by Kevin Burton
So I’m not a plumber, not a fashion designer, I do words. Words are what I do.
I got skillses and stuff. I’m qualified.
Not to brag, but I know my palindromes backward and forward.
So now and then you may see, here on this platform, some of the evidence of what happens when a word man acquires great gobs of free time and has already washed the dishes.
That’s right, you get Stupid Word Tricks.
You will of course recognize this as a takeoff on David Letterman’s Stupid Pet Tricks. NBC Dave was the first and the best Dave. In the absence of actual training I used NBC Dave as my model and approach for teaching English in Mexico.
As I recall, some of the pet tricks were cool, some feel flat. You could say that for my classes as well.
With that preamble, on you go then, forewarned:
“The quick brown fox jumps over the lazy dog” is a sentence that uses all 26 letters of the English alphabet. It’s a good typing drill, very useful in case you wake up in 1977 and have to go to Mrs. Fishlaven’s typing class.
But if you make it a “sleazy” dog instead, you have a choice of tense on the verb “jump.” Because sleazy has an S you don’t need the one on “jumps.” You can now say jumped or jumps. AND, if you go with jumped, since you have a D on jumped you can now make it a sleazy hog.
No need to thank me, I told you, this is what I do. My first editor said my job was to give him options. I just gave you more than one.
Here’s a fun exercise that goes along with the typing drill. Take a word or short phrase and keep adding words to it until you have used all 26 letters at least once. But your sentence has to make sense. Good luck!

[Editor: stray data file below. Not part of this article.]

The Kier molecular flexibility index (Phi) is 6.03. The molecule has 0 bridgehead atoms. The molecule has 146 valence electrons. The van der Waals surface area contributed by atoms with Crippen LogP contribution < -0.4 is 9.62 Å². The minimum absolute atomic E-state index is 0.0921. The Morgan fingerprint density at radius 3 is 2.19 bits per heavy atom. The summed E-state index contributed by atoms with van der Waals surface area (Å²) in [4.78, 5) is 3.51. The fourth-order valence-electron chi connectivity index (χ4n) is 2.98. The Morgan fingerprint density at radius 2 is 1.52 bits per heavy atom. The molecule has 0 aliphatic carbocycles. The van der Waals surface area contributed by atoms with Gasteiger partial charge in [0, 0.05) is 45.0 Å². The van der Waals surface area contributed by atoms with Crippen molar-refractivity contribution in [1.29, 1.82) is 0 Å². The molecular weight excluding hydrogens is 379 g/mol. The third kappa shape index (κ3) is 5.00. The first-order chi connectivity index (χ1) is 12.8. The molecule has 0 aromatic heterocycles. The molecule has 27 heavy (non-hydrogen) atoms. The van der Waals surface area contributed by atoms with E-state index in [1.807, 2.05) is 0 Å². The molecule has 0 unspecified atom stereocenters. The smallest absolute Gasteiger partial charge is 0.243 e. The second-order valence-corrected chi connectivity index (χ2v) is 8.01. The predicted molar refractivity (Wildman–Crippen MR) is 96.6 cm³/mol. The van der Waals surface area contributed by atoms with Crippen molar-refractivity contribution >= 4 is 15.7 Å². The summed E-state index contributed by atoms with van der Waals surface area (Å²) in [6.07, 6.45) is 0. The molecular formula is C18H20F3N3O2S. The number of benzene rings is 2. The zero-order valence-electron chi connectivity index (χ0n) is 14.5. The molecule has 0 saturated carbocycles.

Here’s mine: “Fixing quality Zydeco music just about always makes me very happy.”
That makes sense, right?
OK then, let’s hear yours!
Merriam-Webster says the word varicose means “abnormally swollen or dilated.” But can anything besides veins be varicose? Would you say someone has a varicose ego? A varicose bank account? Has that adjective been hijacked by veins?
More typewriter fun. Here are three love notes you can write with punctuation and only one row of the typewriter:
Top row, “You pretty it up quite pretty. Yep, quote it!”
Home row, “Glad lad all a-gaga, gal.”
Bottom row, “Mmmmmmm. Vmmm, Vmmm!”
Sorry I didn’t get that to you before Valentine’s Day.
Actually you can do a lot with the top row because it has four vowels and both of the “sometimes” vowels, W and Y.
Here’s a note for after the breakup: “We were poetry, pity.”
Or if you’re happy about the breakup: “Power poop to you, I quit!”
Why is it OK to keep hot dogs right next to the cold cuts?
You can rearrange the letters in my name and spell “verb noun kit.” You can also spell “bovine trunk.”
I have a copy of a book called “The Must Words.” It’s a “collectionof 6,000 essential words to help you enrich your vocabulary,” according to the cover.
Well I do believe the pandemic has helped us determine what is and is not “essential.”
I have found some words that are distinctly unessential, “Must NOT Words” if you will.
One such is “mischance” on page 146. It’s supposed to mean bad luck or disaster. Usage: “The mischance of the blizzard delayed him.”
This book was produced by the makers of Merit cigarettes, who apparently were intent on poisoning people’s brains as well as their lungs.
I wish wordtending had a cool sound to it, like the sound of a deck of cards shuffling. That would be perfect. The typewriter sound is cool, but hopelessly outdated.
Or maybe capes I could wear, home white and powder blue for word work on the road.
I’m off duty for now though. You’re on your own for a while. I’m off to fix me some Zydeco!